TITLE: Index-Card Computing AUTHOR: Eugene Wallingford DATE: July 31, 2004 4:12 PM DESC: a teaching example for associate memory ----- BODY: This story is a wonderful illustration of the idea of associative memory:
I remember my grandad, who worked in the police, telling me how they used to keep details of criminals on filing cards. On the edge of each card there were a number of punched holes, some punched right the way to the edge. Each punched hole corresponded to some fact about the person -- whether they were a burglar or a mugger or things like that. So, if you wanted to pick out all the burglars, you'd take a metal skewer and slide it in through the appropriate hole and lift it up. All the cards whose hole had been punched right to the edge (non-burglars) would stay behind, whilst all the relevant ones would get lifted up.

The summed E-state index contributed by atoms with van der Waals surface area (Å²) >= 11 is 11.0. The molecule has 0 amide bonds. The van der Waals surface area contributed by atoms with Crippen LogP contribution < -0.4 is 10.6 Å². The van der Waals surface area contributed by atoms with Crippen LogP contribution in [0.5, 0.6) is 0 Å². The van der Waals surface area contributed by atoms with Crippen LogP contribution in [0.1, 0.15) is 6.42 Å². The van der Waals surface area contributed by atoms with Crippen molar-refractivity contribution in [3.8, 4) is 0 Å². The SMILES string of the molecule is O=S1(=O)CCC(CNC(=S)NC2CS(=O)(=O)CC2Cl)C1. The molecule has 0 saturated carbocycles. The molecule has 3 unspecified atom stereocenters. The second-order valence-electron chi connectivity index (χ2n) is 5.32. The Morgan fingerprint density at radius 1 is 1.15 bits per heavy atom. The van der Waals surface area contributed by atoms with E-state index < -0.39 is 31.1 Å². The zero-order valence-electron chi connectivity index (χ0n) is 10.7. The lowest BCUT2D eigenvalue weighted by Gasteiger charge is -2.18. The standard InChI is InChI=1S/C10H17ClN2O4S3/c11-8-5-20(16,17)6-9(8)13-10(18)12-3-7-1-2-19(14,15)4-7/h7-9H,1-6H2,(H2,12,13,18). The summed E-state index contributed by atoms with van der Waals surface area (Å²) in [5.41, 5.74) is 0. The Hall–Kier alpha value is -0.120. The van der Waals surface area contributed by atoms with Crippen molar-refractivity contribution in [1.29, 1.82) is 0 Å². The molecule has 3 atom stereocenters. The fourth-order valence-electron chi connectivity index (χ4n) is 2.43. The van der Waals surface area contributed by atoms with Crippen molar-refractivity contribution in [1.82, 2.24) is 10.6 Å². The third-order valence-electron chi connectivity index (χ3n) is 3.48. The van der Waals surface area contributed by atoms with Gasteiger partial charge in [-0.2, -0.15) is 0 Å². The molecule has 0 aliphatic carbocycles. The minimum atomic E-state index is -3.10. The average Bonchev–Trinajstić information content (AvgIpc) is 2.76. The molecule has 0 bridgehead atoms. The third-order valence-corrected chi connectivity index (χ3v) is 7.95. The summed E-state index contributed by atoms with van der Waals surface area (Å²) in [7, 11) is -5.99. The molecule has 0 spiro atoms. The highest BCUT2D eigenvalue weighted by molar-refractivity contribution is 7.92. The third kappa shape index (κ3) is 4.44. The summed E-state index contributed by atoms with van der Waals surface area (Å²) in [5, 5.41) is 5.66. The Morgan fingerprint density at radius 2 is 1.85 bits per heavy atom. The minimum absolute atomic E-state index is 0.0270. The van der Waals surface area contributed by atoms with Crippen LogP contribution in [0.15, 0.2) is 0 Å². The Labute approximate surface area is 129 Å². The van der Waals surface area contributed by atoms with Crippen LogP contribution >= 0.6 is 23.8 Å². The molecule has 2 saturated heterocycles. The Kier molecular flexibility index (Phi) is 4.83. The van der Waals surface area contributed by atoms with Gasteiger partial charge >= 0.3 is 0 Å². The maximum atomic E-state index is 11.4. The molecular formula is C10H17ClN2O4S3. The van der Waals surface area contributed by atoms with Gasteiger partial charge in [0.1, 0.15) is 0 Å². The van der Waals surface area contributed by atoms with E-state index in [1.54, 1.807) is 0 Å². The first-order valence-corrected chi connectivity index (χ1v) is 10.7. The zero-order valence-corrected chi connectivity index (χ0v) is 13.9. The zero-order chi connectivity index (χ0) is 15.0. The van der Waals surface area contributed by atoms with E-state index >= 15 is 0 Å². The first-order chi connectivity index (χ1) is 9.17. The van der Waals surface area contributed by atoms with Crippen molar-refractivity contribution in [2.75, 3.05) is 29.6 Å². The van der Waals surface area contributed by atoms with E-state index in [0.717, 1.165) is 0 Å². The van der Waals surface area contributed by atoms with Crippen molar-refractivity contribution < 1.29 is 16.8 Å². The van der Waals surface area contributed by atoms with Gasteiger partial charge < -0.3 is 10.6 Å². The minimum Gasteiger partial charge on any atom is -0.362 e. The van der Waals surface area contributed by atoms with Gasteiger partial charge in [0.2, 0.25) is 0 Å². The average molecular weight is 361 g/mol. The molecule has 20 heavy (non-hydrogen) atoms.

I found this story in an article on DNA-based computing at Andrew Birkett's blog. If you've ever wondered about how biocomputing can work, read this article! It's really neat -- yet another example of how Mother Nature can do intractable search using massive replication and parallelism. -----